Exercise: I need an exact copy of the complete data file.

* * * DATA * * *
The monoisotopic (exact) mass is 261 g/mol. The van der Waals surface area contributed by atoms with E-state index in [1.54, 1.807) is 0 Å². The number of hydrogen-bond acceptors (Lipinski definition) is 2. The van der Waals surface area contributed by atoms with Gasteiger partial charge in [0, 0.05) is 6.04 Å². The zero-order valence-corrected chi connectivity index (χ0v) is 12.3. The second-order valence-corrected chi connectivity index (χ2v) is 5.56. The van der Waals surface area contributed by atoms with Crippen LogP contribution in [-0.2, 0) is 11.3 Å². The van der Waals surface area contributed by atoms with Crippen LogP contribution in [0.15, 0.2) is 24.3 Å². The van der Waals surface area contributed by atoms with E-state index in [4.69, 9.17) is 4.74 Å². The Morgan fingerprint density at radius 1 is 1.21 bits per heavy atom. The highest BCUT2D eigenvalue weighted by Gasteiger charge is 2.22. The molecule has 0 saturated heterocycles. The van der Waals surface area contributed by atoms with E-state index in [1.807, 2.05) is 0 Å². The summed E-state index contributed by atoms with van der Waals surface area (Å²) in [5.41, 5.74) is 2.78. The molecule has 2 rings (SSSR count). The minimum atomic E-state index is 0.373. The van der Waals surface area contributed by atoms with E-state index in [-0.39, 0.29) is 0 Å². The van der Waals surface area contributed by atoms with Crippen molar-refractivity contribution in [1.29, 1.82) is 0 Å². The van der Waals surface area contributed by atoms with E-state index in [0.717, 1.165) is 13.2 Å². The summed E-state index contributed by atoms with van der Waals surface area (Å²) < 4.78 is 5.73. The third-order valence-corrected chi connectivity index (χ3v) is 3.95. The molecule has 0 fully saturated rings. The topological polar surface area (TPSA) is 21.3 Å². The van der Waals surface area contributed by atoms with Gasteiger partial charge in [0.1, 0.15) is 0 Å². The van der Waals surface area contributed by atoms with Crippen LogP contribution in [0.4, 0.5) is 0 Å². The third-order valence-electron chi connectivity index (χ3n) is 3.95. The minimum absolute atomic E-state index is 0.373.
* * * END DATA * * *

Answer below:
The monoisotopic (exact) mass is 261 g/mol. The van der Waals surface area contributed by atoms with E-state index in [1.54, 1.807) is 0 Å². The number of hydrogen-bond acceptors (Lipinski definition) is 2. The van der Waals surface area contributed by atoms with Gasteiger partial charge in [0, 0.05) is 6.04 Å². The zero-order valence-corrected chi connectivity index (χ0v) is 12.3. The second-order valence-corrected chi connectivity index (χ2v) is 5.56. The van der Waals surface area contributed by atoms with Crippen LogP contribution in [-0.2, 0) is 11.3 Å². The van der Waals surface area contributed by atoms with Crippen LogP contribution in [0.15, 0.2) is 24.3 Å². The van der Waals surface area contributed by atoms with E-state index in [4.69, 9.17) is 4.74 Å². The Morgan fingerprint density at radius 1 is 1.21 bits per heavy atom. The highest BCUT2D eigenvalue weighted by Gasteiger charge is 2.22. The molecule has 0 saturated heterocycles. The van der Waals surface area contributed by atoms with E-state index in [1.807, 2.05) is 0 Å². The summed E-state index contributed by atoms with van der Waals surface area (Å²) in [5.41, 5.74) is 2.78. The molecule has 2 rings (SSSR count). The minimum atomic E-state index is 0.373. The van der Waals surface area contributed by atoms with E-state index in [-0.39, 0.29) is 0 Å². The van der Waals surface area contributed by atoms with Crippen molar-refractivity contribution in [1.29, 1.82) is 0 Å². The van der Waals surface area contributed by atoms with E-state index in [0.717, 1.165) is 13.2 Å². The summed E-state index contributed by atoms with van der Waals surface area (Å²) < 4.78 is 5.73. The third-order valence-corrected chi connectivity index (χ3v) is 3.95. The molecule has 0 fully saturated rings. The topological polar surface area (TPSA) is 21.3 Å². The van der Waals surface area contributed by atoms with Gasteiger partial charge in [0.1, 0.15) is 0 Å². The van der Waals surface area contributed by atoms with Crippen LogP contribution in [0.4, 0.5) is 0 Å². The third-order valence-electron chi connectivity index (χ3n) is 3.95. The minimum absolute atomic E-state index is 0.373.